#1
Jan2111, 01:48 AM

P: 6

hello,
i am new here and this is my first post so please bear with me for any mistakes or so.. now my question is about time domain analysis and frequency domain analysis . why should one convert from time domain into frequency domain by using fourier transform ? and what are the advantages of frequency domain analysis? 



#2
Jan2111, 09:56 AM

P: 2,450

Is this homework?




#3
Jan2111, 11:09 PM

P: 6

no i m interested to know why do u we actually deal with frequency domain a lot.....rather time domain which furnishes more information ?




#4
Jan2111, 11:11 PM

P: 6

advantage of frequency domain analysis?
please help me out i am new to this subject and want to learn it clearly..?




#5
Jan2111, 11:45 PM

P: 273

Frequency domain allows for techniques which could be used to determine the stability of the system. Also, these techniques can be use in conjunction with the Sdomain (Laplace transform) which gives more insight to the stability of the system, transient response, and steady state response.




#6
Jan2211, 10:16 AM

P: 2,450





#7
Jan2211, 01:15 PM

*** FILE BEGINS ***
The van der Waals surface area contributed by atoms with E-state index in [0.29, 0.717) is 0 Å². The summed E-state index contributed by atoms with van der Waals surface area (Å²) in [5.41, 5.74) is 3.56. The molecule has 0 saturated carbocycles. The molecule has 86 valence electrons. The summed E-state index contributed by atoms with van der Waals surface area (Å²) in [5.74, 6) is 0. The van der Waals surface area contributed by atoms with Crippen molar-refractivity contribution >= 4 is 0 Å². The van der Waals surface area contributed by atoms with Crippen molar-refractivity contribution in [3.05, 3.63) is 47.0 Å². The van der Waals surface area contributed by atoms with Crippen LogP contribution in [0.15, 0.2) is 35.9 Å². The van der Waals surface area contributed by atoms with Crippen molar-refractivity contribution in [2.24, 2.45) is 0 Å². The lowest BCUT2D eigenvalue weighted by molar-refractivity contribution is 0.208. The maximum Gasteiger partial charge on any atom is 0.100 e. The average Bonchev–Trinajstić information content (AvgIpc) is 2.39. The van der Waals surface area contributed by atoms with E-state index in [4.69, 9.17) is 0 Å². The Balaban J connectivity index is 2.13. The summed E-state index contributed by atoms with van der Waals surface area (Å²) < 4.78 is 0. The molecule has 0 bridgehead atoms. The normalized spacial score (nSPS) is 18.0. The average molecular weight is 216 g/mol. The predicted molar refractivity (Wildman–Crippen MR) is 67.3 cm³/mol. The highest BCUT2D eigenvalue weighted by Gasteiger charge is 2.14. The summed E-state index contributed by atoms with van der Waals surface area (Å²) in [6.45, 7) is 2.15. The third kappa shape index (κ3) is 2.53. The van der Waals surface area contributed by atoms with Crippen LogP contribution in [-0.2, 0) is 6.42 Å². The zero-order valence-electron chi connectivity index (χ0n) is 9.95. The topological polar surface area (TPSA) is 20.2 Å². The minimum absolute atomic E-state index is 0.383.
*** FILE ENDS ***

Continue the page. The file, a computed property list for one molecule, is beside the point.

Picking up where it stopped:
P: 4,664

The time domain response of some circuits cannot be represented by Laplace functions. One example is the skin effect losses in coax cables, because the loss is proportional to √f.
Can you write the Fourier transform of a square wave? Can you write the Fourier transform of a square wave and include skin effect losses in a coax cable? See my post #11 in http://www.physicsforums.com/showthread.php?t=462924 Bob S 



#8
Jan2211, 02:42 PM

P: 330

Look at this signal, y(t): Looks pretty random, right? For example, what frequency is that signal? The truth is that, unless you have a pure sinusoidal (e.g. a tuning fork), a real signal is often made up of many frequencies. The fourier transform is a tool that tells you which frequencies a signal consists of and to what degree (read: amplitude). The noisy signal shown above is actually the sum of a sine wave, g(t) = sin(2πft) , and a normally distributed (a.k.a "white") noise function, n(t), with amplitude 1.7: y(t) = g(t) + 1.7*n(t) where the "white"ness of n(t) means that its power is uniformly distributed across all frequencies (much like white light which consists of all colors). The frequency of g(t) is f = 100Hz. Because I've chosen the noise amplitude so that it doesn't drown out the 100Hz signal, a fourier transform of y(t) reveals the following picture: The signal is decomposed into it's various frequency components. Pretty cool, I'd say. If you have matlab available, you can copypaste this code into a mfile and hit run. Play around with the noise amplitude and see how it affects the spectral density plot.




#9
Jan2511, 10:57 PM

P: 100

Here is a real life example of why to choose frequency domain over time domain.